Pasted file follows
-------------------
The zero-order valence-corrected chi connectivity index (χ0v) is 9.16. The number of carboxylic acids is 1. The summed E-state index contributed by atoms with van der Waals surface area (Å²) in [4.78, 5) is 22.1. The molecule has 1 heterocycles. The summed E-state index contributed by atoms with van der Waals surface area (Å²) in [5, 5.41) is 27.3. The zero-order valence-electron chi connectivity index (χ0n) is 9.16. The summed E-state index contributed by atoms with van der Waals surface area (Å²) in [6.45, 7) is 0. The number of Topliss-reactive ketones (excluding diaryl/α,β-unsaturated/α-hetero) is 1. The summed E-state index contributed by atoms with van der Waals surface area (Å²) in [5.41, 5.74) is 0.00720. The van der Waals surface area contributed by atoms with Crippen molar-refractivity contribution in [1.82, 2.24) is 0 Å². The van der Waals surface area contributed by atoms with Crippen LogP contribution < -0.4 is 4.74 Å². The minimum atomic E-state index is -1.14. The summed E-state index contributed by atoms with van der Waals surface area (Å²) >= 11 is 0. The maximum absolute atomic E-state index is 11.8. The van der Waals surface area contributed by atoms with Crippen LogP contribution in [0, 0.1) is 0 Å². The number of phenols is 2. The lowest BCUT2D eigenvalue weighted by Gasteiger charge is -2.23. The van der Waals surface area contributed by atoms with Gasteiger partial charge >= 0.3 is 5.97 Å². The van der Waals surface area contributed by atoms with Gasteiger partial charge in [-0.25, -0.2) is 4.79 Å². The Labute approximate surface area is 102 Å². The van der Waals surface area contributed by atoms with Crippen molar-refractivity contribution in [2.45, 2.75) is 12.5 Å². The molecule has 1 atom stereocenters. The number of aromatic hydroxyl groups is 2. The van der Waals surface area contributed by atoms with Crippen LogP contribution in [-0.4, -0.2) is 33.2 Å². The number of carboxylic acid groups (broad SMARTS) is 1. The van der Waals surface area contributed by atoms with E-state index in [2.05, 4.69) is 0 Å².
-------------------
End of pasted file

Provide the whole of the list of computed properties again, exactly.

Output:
The zero-order valence-corrected chi connectivity index (χ0v) is 9.16. The number of carboxylic acids is 1. The summed E-state index contributed by atoms with van der Waals surface area (Å²) in [4.78, 5) is 22.1. The molecule has 1 heterocycles. The summed E-state index contributed by atoms with van der Waals surface area (Å²) in [5, 5.41) is 27.3. The zero-order valence-electron chi connectivity index (χ0n) is 9.16. The summed E-state index contributed by atoms with van der Waals surface area (Å²) in [6.45, 7) is 0. The number of Topliss-reactive ketones (excluding diaryl/α,β-unsaturated/α-hetero) is 1. The summed E-state index contributed by atoms with van der Waals surface area (Å²) in [5.41, 5.74) is 0.00720. The van der Waals surface area contributed by atoms with Crippen molar-refractivity contribution in [1.82, 2.24) is 0 Å². The van der Waals surface area contributed by atoms with Crippen LogP contribution < -0.4 is 4.74 Å². The minimum atomic E-state index is -1.14. The summed E-state index contributed by atoms with van der Waals surface area (Å²) >= 11 is 0. The maximum absolute atomic E-state index is 11.8. The van der Waals surface area contributed by atoms with Crippen LogP contribution in [0, 0.1) is 0 Å². The number of phenols is 2. The lowest BCUT2D eigenvalue weighted by Gasteiger charge is -2.23. The van der Waals surface area contributed by atoms with Gasteiger partial charge >= 0.3 is 5.97 Å². The van der Waals surface area contributed by atoms with Gasteiger partial charge in [-0.25, -0.2) is 4.79 Å². The Labute approximate surface area is 102 Å². The van der Waals surface area contributed by atoms with Crippen molar-refractivity contribution in [2.45, 2.75) is 12.5 Å². The molecule has 1 atom stereocenters. The number of aromatic hydroxyl groups is 2. The van der Waals surface area contributed by atoms with Crippen LogP contribution in [-0.4, -0.2) is 33.2 Å². The number of carboxylic acid groups (broad SMARTS) is 1. The van der Waals surface area contributed by atoms with E-state index in [2.05, 4.69) is 0 Å².